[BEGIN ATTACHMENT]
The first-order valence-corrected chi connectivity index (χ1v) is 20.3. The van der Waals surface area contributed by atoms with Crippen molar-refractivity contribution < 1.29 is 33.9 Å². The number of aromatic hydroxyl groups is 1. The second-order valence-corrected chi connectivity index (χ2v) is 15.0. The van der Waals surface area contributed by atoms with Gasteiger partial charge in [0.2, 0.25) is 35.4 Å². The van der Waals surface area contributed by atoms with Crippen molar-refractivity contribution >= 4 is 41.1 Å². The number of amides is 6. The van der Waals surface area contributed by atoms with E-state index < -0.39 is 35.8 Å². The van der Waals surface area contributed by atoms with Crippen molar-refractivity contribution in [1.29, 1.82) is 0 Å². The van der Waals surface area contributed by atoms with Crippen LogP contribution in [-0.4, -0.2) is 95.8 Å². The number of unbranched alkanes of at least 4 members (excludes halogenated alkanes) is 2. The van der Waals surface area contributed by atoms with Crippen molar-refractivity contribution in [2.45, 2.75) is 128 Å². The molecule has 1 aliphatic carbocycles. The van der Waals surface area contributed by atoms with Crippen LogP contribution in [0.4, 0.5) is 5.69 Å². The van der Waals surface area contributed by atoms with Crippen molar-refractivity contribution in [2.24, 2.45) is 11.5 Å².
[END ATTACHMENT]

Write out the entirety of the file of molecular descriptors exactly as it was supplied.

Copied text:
The first-order valence-corrected chi connectivity index (χ1v) is 20.3. The van der Waals surface area contributed by atoms with Crippen molar-refractivity contribution < 1.29 is 33.9 Å². The number of aromatic hydroxyl groups is 1. The second-order valence-corrected chi connectivity index (χ2v) is 15.0. The van der Waals surface area contributed by atoms with Gasteiger partial charge in [0.2, 0.25) is 35.4 Å². The van der Waals surface area contributed by atoms with Crippen molar-refractivity contribution >= 4 is 41.1 Å². The number of amides is 6. The van der Waals surface area contributed by atoms with E-state index < -0.39 is 35.8 Å². The van der Waals surface area contributed by atoms with Crippen molar-refractivity contribution in [1.29, 1.82) is 0 Å². The van der Waals surface area contributed by atoms with Crippen LogP contribution in [-0.4, -0.2) is 95.8 Å². The number of unbranched alkanes of at least 4 members (excludes halogenated alkanes) is 2. The van der Waals surface area contributed by atoms with Crippen molar-refractivity contribution in [2.45, 2.75) is 128 Å². The molecule has 1 aliphatic carbocycles. The van der Waals surface area contributed by atoms with Crippen LogP contribution in [0.4, 0.5) is 5.69 Å². The van der Waals surface area contributed by atoms with Crippen molar-refractivity contribution in [2.24, 2.45) is 11.5 Å².